a man and a woman wait for their bag to be loaded in the carriage

M’Coy. Get rid of him quickly. Take me out of my way. Hate company when you.

—Hello, Bloom. Where are you off to?

—Hello, M’Coy. Nowhere in particular.

—How’s the body?

—Fine. How are you?

—Just keeping alive, M’Coy said.

His eyes on the black tie and clothes he asked with low respect:

—Is there any… no trouble I hope? I see you’re…

—O, no, Mr Bloom said. Poor Dignam, you know. The funeral is today.

—To be sure, poor fellow. So it is. What time?

A photo it isn’t. A badge maybe.

—E… eleven, Mr Bloom answered.

—I must try to get out there, M’Coy said. Eleven, is it? I only heard it last night. Who was telling me? Holohan. You know Hoppy?

—I know.

Mr Bloom gazed across the road at the outsider drawn up before the door of the Grosvenor. The porter hoisted the valise up on the well. She stood still, waiting, while the man, husband, brother, like her, searched his pockets for change. Stylish kind of coat with that roll collar, warm for a day like this, looks like blanketcloth. Careless stand of her with her hands in those patch pockets. Like that haughty creature at the polo match. Women all for caste till you touch the spot. Handsome is and handsome does. Reserved about to yield. The honourable Mrs and Brutus is an honourable man. Possess her once take the starch out of her.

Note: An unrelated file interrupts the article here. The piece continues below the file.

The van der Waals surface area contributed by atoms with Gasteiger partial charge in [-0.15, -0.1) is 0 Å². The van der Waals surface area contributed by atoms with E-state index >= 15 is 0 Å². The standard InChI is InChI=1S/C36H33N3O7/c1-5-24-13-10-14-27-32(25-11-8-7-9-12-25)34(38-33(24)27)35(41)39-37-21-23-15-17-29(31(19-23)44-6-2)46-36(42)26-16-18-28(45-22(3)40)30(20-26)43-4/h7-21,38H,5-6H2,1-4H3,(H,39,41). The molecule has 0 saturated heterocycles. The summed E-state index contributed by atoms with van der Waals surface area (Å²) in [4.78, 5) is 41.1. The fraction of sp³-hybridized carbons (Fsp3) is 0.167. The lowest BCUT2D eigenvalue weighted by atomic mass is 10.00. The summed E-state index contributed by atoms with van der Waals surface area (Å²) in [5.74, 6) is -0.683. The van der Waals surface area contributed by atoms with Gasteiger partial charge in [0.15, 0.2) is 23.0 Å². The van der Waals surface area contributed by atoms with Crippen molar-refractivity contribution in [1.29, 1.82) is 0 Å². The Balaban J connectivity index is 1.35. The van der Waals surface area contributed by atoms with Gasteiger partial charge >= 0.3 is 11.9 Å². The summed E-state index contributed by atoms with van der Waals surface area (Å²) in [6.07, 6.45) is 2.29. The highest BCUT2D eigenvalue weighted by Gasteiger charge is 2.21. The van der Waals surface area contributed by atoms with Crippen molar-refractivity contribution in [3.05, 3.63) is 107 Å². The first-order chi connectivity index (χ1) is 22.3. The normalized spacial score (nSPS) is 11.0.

170px-Irish_jaunting_car,_ca_1890-1900It’s very compelling how quickly I get the sense of the tiresome nature of M’Coy. I know several people with this personality type, both meaningless in their conversation and always trying to judge who you are and what you’re about. I love how Bloom is polite but is almost immediately distracted by the scene across the street. The couple across the street makes a nice image for drawing. I looked up “outsider” and found out that it refers to a particular type of carriage that was very popular in Dublin at the time ( source ).
It’s also featured pretty heavily in several scenes from “The Quiet Man”.  It’s more commonly called a jaunting car, perhaps because you would take it out on quick jaunts into the country, but it also may refer to the jaunty way the carriage rides. I looked for several video’s of jaunting cars and this one seemed to be pretty authentic.